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'World's Most Secure' Email Service Is Easily Hackable (vice.com) 77

Nomx, a startup that offers an email client by the same name, bills itself as the maker of the "world's most secure email service." The startup goes on to suggest that "everything else is insecure." So it was only a matter of time before someone decided to spend some time on assessing how valid Nomx's claims are. Very misleading, it turns out. From a report on Motherboard: Nomx sells a $199 device that essentially helps you set up your own email server in an attempt to keep your emails away from mail exchange (or MX) -- hence the brand name -- servers, which the company claims to be inherently "vulnerable." Security researcher Scott Helme took apart the device and tried to figure out how it really works. According to his detailed blog post, what he found is that the box is actually just a Raspberry Pi with outdated software on it, and several bugs. So many, in fact, that Helme wrote Nomx's "code is riddled with bad examples of how to do things." The worst issue, Helme explained, is that the Nomx's web application had a vulnerability that allowed anyone to take full control of the device remotely just by tricking someone to visit a malicious website. "I could read emails, send emails, and delete emails. I could even create my own email address," Helme told Motherboard in an online chat. A report on BBC adds: Nomx said the threat posed by the attack detailed by Mr Helme was "non-existent for our users." Following weeks of correspondence with Mr Helme and the BBC Click Team, he said the firm no longer shipped versions that used the Raspberry Pi. Instead, he said, future devices would be built around different chips that would also be able to encrypt messages as they travelled. "The large cloud providers and email providers, like AOL, Yahoo, Gmail, Hotmail - they've already been proven that they are under attack millions of times daily," he said. "Why we invented Nomx was for the security of keeping your data off those large cloud providers. To date, no Nomx accounts have been compromised."
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'World's Most Secure' Email Service Is Easily Hackable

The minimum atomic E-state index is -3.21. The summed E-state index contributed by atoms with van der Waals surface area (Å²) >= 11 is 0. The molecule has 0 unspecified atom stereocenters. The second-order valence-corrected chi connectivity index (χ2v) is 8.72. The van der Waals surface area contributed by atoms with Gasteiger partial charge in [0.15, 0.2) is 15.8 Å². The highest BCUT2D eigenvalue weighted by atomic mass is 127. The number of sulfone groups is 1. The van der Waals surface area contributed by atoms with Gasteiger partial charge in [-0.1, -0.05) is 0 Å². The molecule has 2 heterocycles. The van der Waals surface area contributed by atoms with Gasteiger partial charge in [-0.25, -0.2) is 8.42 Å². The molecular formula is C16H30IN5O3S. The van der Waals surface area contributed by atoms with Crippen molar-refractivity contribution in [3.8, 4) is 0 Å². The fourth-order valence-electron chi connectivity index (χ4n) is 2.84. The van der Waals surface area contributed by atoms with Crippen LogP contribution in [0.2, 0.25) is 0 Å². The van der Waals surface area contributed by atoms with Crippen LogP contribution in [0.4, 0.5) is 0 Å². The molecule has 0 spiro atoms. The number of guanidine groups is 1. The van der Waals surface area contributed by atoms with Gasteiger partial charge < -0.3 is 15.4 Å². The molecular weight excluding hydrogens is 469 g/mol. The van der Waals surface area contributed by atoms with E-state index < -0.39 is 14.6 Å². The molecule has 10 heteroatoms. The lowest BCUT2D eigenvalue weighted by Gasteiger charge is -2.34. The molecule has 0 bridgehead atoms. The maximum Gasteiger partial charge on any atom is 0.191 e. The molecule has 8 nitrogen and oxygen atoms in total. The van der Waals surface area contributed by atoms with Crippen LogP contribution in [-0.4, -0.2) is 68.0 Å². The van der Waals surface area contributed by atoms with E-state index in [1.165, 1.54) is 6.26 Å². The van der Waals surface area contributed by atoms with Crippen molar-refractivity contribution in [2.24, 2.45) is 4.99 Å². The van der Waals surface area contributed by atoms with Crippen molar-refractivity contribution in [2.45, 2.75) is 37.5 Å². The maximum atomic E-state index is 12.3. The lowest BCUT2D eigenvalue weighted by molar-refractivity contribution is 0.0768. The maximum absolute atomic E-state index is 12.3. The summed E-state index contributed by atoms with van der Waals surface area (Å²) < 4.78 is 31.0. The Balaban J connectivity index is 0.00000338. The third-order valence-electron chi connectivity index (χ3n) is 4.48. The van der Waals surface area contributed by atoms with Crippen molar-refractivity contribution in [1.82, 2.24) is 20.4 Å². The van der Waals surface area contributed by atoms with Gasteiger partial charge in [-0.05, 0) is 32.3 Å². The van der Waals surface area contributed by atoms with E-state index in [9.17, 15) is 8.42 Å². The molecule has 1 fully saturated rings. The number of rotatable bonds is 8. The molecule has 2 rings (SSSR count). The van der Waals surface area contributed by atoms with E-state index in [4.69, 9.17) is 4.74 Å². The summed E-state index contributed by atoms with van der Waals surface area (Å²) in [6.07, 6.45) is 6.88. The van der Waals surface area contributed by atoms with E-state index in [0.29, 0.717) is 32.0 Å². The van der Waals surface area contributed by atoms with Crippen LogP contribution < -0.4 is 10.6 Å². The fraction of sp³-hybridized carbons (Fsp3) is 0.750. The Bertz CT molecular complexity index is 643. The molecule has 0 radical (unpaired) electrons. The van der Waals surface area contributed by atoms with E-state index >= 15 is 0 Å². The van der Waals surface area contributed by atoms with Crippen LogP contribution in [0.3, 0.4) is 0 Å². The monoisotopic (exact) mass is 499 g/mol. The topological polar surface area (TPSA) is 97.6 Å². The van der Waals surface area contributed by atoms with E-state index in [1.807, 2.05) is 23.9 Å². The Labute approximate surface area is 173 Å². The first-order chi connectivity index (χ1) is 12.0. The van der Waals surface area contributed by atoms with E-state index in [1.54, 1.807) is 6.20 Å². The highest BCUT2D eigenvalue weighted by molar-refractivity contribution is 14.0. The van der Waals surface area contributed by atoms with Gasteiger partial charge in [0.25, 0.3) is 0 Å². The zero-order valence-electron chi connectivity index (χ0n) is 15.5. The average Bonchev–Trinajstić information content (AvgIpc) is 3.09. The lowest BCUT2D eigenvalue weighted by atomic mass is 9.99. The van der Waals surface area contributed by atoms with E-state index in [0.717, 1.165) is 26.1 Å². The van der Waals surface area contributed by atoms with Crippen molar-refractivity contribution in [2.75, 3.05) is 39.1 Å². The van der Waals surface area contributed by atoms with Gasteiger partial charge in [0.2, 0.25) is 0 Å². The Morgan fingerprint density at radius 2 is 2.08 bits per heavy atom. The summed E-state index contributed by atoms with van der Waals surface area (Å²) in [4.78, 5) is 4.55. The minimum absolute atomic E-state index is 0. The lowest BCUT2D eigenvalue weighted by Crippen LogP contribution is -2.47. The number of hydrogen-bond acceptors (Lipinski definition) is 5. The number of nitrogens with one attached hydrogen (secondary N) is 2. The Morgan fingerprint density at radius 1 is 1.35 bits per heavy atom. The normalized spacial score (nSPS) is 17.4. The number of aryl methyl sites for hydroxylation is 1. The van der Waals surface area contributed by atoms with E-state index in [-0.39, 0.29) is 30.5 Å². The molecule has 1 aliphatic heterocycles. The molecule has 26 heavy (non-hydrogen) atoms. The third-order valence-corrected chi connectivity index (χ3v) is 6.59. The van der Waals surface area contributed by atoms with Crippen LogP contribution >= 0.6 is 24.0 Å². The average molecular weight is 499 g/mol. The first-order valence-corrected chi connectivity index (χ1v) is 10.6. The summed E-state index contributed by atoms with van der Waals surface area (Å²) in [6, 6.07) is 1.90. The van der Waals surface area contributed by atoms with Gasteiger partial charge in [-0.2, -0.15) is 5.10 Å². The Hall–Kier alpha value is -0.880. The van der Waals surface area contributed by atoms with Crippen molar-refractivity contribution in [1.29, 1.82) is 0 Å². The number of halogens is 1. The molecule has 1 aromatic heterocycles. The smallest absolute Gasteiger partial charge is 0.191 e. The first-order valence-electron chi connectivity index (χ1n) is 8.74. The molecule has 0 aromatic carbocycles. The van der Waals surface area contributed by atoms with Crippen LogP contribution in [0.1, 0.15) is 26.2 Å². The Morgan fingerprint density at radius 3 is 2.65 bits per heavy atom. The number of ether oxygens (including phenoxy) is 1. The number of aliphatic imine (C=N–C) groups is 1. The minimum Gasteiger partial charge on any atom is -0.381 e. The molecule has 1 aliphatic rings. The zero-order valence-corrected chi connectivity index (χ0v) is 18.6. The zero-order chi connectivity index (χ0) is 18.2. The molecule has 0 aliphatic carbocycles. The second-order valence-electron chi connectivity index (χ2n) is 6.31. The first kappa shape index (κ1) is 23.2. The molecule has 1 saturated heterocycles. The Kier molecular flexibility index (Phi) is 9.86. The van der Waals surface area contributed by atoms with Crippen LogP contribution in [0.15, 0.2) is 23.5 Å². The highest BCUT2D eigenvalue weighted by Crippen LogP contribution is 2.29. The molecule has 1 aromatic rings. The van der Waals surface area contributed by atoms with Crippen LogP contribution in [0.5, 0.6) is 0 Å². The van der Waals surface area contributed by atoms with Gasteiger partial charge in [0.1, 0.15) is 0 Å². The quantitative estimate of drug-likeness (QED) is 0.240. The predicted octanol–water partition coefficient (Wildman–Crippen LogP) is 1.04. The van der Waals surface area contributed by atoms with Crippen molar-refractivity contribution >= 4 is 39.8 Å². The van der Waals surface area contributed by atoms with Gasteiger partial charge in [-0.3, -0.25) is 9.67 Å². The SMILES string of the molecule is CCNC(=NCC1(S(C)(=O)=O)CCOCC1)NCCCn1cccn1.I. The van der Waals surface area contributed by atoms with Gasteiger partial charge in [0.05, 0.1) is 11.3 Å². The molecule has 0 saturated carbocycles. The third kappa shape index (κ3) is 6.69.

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  • First HOSTS (Score:2, Insightful)

    by Anonymous Coward

    My hosts file protects me and my email from hackers. Thanks APK!

  • by Anonymous Coward

    Anyone use proton mail? Is it as advertised?

    • by wardrich86 ( 4092007 ) on Thursday April 27, 2017 @01:11PM (#54314469)
      I use it, and I haven't had any issue. It's not as nice as gmail, but if you're looking for a relatively simplistic layout, and encrypted email - Proton is solid.
      • by Holi ( 250190 )
        How do you get around the blacklists, reverse dns issues, and port blocks?
      • by Holi ( 250190 )
        Oh sorry you are talking off topic
      • by Anonymous Coward on Thursday April 27, 2017 @02:26PM (#54314979)

        I use protonmail too and it seems to be about as secure as webmail could possibly be.

          The good:
        -hosted in Switzerland at CERN, away from the "five eyes".
        -Switzerland has data privacy in it's constitution.
        -unfortunately sometimes the authorities in Switzerland will ask information about a user and protonmail has to cooperate. but this happens rarely and always shows up on their quarterly transparency report. and they /don't/ have access to old messages on your account
        -your account logs every sign-in attempt and if it succeeded or failed, so you can tell if someone is trying to guess your password